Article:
At this point in history, it is upon political leaders to either join a science-based movement to end AIDS or to be left behind. Despite our progress, every day about 5,600 people contract HIV. In 2014, 1.2 million people died of AIDS and nearly 22 million people living with the disease are currently not accessing treatment. In particular, many children living with HIV are not being reached by lifesaving therapy.
To reach an AIDS-free generation, we will need political leadership, which should translate into full financing of the 90-90-90 target. We have been told repeatedly global funding for HIV and AIDS has reached a plateau -- at a time when a ramp up will save millions of lives, prevent millions of new infections and save money. Indeed, research by the BC-CfE released at this year's IAS Conference found expanding TasP in B.C. would result in $66.5 million in savings in health care and societal costs.
Unfortunately, the Canadian federal government is missing in action. In December 2013, Canada pledged approximately $6 per Canadian per year to global AIDS funding, far less than the nearly $10 per Nordic citizen. Underwhelming investment is characteristic of a broader trend from Ottawa. HIV treatment coverage is lacking and uneven within this country's own borders. The criminalization of vulnerable, at-risk groups such as injection drug users and sex workers (through legislation such as C2 and C36) creates further stigma and barriers to treatment.
TasP and it's related 90-90-90 target are the unequivocal, evidence-based path to ending the AIDS pandemic, the biggest health challenge of the last generation. Applying the same principles to other infectious disease, like hepatitis C, and even socially communicable illnesses, such as addiction, could result in more robust and sustainable health care system.
As we close the 2015 IAS AIDS Conference in Vancouver, we call on the leaders of the world to join us to end the AIDS pandemic. The scientific evidence is all in, the UN 90-90-90 target is the only way forward. There is nowhere to hide. You are either with us or against us! We demand you deliver on the promise of an AIDS-free generation by fully embracing and funding the UN 90-90-90 target, domestically and internationally.MORE ON HUFFPOST:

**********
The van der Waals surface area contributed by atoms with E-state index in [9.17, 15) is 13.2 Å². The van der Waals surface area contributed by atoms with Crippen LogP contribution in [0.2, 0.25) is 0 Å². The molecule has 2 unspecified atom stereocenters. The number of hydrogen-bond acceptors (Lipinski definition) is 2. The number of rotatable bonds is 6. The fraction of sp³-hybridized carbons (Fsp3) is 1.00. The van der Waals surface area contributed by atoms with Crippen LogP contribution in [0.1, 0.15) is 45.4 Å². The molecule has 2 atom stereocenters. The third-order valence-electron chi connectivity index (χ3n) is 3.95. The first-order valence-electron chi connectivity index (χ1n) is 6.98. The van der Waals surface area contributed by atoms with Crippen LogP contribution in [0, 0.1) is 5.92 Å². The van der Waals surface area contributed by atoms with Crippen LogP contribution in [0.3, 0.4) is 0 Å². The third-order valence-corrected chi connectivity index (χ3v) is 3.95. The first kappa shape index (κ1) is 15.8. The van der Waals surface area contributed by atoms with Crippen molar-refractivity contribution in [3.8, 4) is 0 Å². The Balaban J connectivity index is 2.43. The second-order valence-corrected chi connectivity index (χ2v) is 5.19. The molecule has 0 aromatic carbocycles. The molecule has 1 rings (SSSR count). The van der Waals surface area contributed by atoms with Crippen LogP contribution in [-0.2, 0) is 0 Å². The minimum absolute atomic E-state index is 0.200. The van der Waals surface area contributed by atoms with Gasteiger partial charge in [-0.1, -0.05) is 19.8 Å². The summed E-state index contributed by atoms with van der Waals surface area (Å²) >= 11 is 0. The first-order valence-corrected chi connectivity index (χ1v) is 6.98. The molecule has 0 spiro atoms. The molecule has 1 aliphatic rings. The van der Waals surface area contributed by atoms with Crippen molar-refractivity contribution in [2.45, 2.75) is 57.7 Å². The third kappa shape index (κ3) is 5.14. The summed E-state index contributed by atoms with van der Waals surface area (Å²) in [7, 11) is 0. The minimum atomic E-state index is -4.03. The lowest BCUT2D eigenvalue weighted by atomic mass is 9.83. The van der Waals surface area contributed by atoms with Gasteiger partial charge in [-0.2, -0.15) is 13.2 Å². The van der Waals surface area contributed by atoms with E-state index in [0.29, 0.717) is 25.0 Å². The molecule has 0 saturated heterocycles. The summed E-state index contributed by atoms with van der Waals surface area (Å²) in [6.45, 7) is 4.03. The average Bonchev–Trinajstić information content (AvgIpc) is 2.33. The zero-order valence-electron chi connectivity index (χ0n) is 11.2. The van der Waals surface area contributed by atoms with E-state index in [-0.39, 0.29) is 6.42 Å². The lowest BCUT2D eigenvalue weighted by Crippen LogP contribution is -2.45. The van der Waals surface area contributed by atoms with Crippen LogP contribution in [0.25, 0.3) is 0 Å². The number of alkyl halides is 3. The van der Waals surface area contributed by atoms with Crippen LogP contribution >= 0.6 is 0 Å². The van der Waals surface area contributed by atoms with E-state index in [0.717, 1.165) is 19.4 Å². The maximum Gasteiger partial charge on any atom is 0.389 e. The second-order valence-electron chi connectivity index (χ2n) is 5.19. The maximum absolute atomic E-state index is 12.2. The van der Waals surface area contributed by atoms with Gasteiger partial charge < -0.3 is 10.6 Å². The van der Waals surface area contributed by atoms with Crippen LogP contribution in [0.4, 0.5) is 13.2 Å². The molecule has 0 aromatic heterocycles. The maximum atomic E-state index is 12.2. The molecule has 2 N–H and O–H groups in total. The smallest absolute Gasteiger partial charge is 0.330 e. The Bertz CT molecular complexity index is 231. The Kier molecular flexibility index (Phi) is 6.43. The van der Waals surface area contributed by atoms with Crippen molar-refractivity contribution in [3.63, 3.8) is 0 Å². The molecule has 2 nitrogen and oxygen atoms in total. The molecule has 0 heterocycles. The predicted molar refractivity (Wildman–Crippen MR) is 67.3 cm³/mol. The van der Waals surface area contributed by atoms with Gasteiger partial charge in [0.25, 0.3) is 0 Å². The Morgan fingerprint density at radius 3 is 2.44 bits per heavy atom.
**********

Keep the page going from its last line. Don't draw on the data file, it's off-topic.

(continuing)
Only one quarter of the 1.1 million people with HIV have their condition under control, where "under control" means the virus has been suppressed, according to a report released this summer by the Centers for Disease Control and Prevention. CORRECTION: The first sentence has been reworded to more accurately reflect the number of people with HIV.
Even though two men were, for a time, able to go off antiretrovirals because their HIV had been reduced to undetectable levels after receiving bone marrow transplants, the HIV eventually returned in the men, according to news reports. In 2012, the news of the men’s undetectable HIV levels made headlines. The men, who were both HIV positive and taking antiretroviral drugs, had received bone marrow transplants for Hodgkin’s lymphoma. They had received the transplants while they were also taking the antiretroviral medication. However, in late 2013, preliminary results showed that the HIV had returned. This slide has been updated to note more recent developments related to the procedure.
New HIV infection rates can be dramatically lowered by making antiretroviral drugs free, a study from Canadian researchers found. The Canadian Press reported on the study, conducted by B.C. Centre for Excellence in HIV-AIDS researchers, which showed that British Columbia -- a province that offers free access to antiretroviral therapy -- had the lowest rate of new HIV infections over a more-than-10-year period, compared with Ontairio and Quebec.